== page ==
Representative Smith Redefines Rape
In Germany, Prussia must make moral conquests through legislation.
— Wilhelm I, Speech to the Cabinet (1858)
It’s important to get going on legislation early in a session of Congress since there’s so little time for people to work. January has 21 days in which Congress could work if it chose, but members of the House of Representatives were in session for only 11 of those days. The days they were not in session they were off doing important things like not being in Washington. Representative Joe Walsh, a newly elected Republican Congressman from Illinois explained it well when discussing why he sleeps in his office saying: “I think it’s important that we show we don’t live here, we are not creatures of this town . . . .I don’t want to live in this town. I want to be home all the time.” Working for only 11 days helped him meet his goal.
The first thing the House did was to vote to repeal the health care law. That was House Bill 1. Less noticed was House Bill 3 that would redefine rape for purposes of addressing funding for abortions. It is hard to underestimate the importance of this legislation. At a time when Republicans have promised to address pressing issues that have been ignored while Democrats ruled the roost, it is comforting to see that there will still be time to address issues that no one knew were pressing but clearly are to some members of the House. Redefining rape is one of them. It is not as pressing an issue as it would be if the dreaded Sharia law that Oklahomans bravely tried to outlaw were part of our national culture. Under Sharia law in some countries, a woman who claims to have been raped may find that instead of the perpetrators being charged with a crime she may be charged as an adulteress and stoned to death. If the United States had that kind of a law it would be easy to understand why Representative Chris Smith of New Jersey believed the issue so important as to warrant being the third piece of legislation introduced in House. Of course, Shariah law does not obtain in the United States and there was not an obvious reason to try to redefine rape for purposes of federal law this early in the session.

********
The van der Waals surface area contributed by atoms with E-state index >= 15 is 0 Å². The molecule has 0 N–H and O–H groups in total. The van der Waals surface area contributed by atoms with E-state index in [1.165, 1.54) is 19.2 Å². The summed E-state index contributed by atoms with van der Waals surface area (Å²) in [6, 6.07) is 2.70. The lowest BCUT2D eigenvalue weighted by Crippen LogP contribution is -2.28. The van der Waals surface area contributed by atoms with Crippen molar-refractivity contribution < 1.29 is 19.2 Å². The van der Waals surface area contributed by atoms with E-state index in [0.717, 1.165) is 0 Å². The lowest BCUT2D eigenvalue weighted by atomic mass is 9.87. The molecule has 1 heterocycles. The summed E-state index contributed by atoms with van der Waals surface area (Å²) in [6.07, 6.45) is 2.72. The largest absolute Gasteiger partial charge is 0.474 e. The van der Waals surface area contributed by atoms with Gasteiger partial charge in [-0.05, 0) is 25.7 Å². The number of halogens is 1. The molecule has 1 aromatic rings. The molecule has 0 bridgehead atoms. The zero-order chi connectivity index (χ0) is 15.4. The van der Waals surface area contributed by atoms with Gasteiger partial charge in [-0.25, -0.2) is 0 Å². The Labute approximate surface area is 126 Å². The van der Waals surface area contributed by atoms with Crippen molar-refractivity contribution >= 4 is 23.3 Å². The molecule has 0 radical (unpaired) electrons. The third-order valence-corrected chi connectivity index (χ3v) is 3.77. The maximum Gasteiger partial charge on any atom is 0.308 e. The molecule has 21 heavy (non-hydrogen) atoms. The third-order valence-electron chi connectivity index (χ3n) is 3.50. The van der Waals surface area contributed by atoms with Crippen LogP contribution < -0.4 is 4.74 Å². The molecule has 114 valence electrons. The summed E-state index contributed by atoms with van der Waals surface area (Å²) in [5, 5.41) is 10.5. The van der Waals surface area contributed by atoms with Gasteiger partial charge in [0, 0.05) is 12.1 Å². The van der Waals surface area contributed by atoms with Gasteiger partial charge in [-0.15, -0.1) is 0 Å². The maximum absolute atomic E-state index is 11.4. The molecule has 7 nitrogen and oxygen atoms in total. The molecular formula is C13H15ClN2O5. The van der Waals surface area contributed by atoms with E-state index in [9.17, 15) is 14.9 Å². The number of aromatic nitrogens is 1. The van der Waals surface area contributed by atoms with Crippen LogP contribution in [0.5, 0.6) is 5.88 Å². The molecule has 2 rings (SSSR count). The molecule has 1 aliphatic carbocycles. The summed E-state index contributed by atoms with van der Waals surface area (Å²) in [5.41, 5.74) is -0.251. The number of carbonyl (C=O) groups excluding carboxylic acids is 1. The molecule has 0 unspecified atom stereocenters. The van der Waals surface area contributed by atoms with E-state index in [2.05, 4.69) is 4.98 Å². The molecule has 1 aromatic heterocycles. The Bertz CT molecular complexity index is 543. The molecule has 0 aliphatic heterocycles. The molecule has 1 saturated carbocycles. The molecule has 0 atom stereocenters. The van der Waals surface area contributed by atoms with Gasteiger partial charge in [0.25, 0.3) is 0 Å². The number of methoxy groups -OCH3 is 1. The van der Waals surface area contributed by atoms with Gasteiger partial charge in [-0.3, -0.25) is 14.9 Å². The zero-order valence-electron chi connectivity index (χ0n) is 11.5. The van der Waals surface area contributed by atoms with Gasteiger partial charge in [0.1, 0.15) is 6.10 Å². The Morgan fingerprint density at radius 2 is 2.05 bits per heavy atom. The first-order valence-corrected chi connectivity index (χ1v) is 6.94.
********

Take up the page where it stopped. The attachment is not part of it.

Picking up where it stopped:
House Bill 3 is called the “No Taxpayer Funding for Abortion Act." Its sponsors appear to include most of the Republican members of the House of Representatives including the two Mr. Kings, the one from New York who is going to hold hearings on the evil posed by Muslims in our society and the Iowa Mr. King who wants to deprive children born in the United States to illegal immigrants, the citizenship guaranteed them by the 14th Amendment to the United States Constitution.
Mr. Smith’s goal is to make it harder for women who have, for example, become pregnant because of a date rape, to obtain abortions unless they can pay for them themselves. In addition to the usual proscriptions about paying for abortions Mr. Smith’s bill adds additional restrictions on how abortions are paid for. If money in a health savings account is used to pay for an abortion, the amount spent is to be taxed as income to the patient. Medical expenses incurred in an abortion cannot be deducted on a tax return as medical expenses and money paid into a health benefit plan that includes abortion coverage cannot be deducted on the individual’s tax return. Those are just a few of the restrictions proposed by Mr. Smith. Exceptions to the foregoing are made if the “pregnant female was the subject of an act of forcible rape or, if a minor, an act of incest.” There is also an exception for health related abortions.
In responding to the president’s State of the Union speech, Michelle Bachmann complained that we have a bureaucracy that “tells us which light bulbs to buy.” That does not prevent her from supporting legislation that tells “pregnant females” what rights they have with respect to their bodies. Insofar as Ms. Bachmann and her colleagues are concerned, those women’s bodies are fair game for the drafters of the legislation. The bill does not attempt to define “forcible rape, ” leaving open to question whether the victim must prove that she gave her assailant a black eye to prove that the rape was forcible.
David Bryden was a professor at the University of Minnesota law school when he wrote an article in 2009 titled “Redefining Rape.” In the introductory paragraph he says that: “The new consensus is that the very definition of rape reflects patriarchal attitudes that deny justice to victims of sexual coercion.” If House Bill 3 had been introduced at the time he wrote his article he would probably have wanted to add a footnote inviting the reader to look at House Bill 3 as an example of this. Mr. Smith might want to read the article. It would provide an insight he and 172 of his fellow House members are obviously lacking.